Among the less fortunate parts of No Time To Die (2021) are Rami Malek and his unspeakably dull character Lyutsifer Safin. I mean, that kind of name already hints at a cartoonish nemesis. If I were to judge only from the catch-you-off-guard opening, Safin’s bone-chilling entrance heralds a riveting counterpart to Craig. Sadly, the impression of intimidation that comes after the cold-blooded murder of Madeleine’s mother remains the only moment when Malek’s character evokes any emotions. The rest of Safin’s appearances focus on nailing his Vogue catwalk taste in fashion. Aside from the fact that he’s vastly forgotten in circa two-thirds of the film, Safin’s entire plan fits the credibility of Joel Schumacher’s Batman movies, but not James Bond.

Rami Malek in a creepy mask as Safin in No Time To Die (2021)

Speaking of the Bat, Fukunaga openly draws from Christopher Nolan’s dossier. No Time To Die (2021) often attempts to conjure up the grandeur of The Dark Knight (2008), but boy does it lack the firm backbone of that film – that is, the strange force of gravity that kept Heath Ledger’s Joker orbiting around the Batman in their riveting dans macabre. Craig’s Bond has no real tour de force opposite him. Malek’s only half of the problem. The patchwork villain also consists of Christopher Waltz’s singular scene/ode to Hannibal Lecter, as well as a one-eyed henchman of Safin (played by Dali Benssalah, who acted more profoundly in a 5-minute music video by Blaze than his whole screen time in No Time To Die (2021)).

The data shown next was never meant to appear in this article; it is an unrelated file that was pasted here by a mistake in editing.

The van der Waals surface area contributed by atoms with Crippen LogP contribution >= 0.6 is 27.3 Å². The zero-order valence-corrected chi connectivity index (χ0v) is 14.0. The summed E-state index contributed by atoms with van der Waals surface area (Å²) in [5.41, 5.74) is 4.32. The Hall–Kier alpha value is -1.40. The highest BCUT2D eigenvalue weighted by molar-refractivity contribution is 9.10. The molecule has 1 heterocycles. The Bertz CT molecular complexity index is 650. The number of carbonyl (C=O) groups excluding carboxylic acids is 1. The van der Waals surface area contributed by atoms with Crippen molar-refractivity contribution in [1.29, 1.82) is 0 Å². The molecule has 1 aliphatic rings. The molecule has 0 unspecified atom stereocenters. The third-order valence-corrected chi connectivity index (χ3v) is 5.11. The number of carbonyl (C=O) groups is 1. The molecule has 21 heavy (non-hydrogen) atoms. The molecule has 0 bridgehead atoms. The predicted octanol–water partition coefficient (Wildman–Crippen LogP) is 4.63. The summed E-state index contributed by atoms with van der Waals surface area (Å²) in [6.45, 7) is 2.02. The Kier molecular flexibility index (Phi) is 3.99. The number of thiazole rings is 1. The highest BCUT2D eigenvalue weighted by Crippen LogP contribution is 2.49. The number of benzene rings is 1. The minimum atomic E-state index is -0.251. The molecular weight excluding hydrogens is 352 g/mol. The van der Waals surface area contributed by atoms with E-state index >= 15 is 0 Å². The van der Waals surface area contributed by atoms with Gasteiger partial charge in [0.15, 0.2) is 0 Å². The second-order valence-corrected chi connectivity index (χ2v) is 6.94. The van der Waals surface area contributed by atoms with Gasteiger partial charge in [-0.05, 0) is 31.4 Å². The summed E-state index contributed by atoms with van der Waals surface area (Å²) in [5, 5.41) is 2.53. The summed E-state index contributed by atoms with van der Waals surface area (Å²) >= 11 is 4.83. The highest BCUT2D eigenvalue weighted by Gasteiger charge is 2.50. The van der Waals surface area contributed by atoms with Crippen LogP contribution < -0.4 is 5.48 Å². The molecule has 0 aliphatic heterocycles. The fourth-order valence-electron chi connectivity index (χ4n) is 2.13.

As a consequence, No Time To Die (2021) meanders between these new threats and the old ghosts with mixed results. While it’s all over the place tonally, Fukunaga’s knack for arresting visuals resurfaces occasionally. There’s a spellbinding sequence taking place in Cuba, which is an absolute top 10 minutes of the film. Craig’s accompanied by Ana de Armas who stars as a young agent Paloma. De Armas’ brief appearance gives such joy one can only wish for a full feature of this duo. Another high point of the film’s action bits finds Bond in the misty parts of Norwegian forests, where cinematographer Linus Sandgren flexes his muscles.

Daniel Craig and Ana de Armas starring in No Time To Die (2021)

Although James Bond’s costume awaits a worthy descendant, Craig’s departure leaves a sense of longing. No Time To Die (2021) captures the way modern blockbusters are changing. Audiences no longer crave distant, unreachable heroes, and James Bond might have been the last bastion of the old school. Hence Fukunaga’s film is both an ending of an era for Bond and a beginning that sets a direction for future entries in the franchise.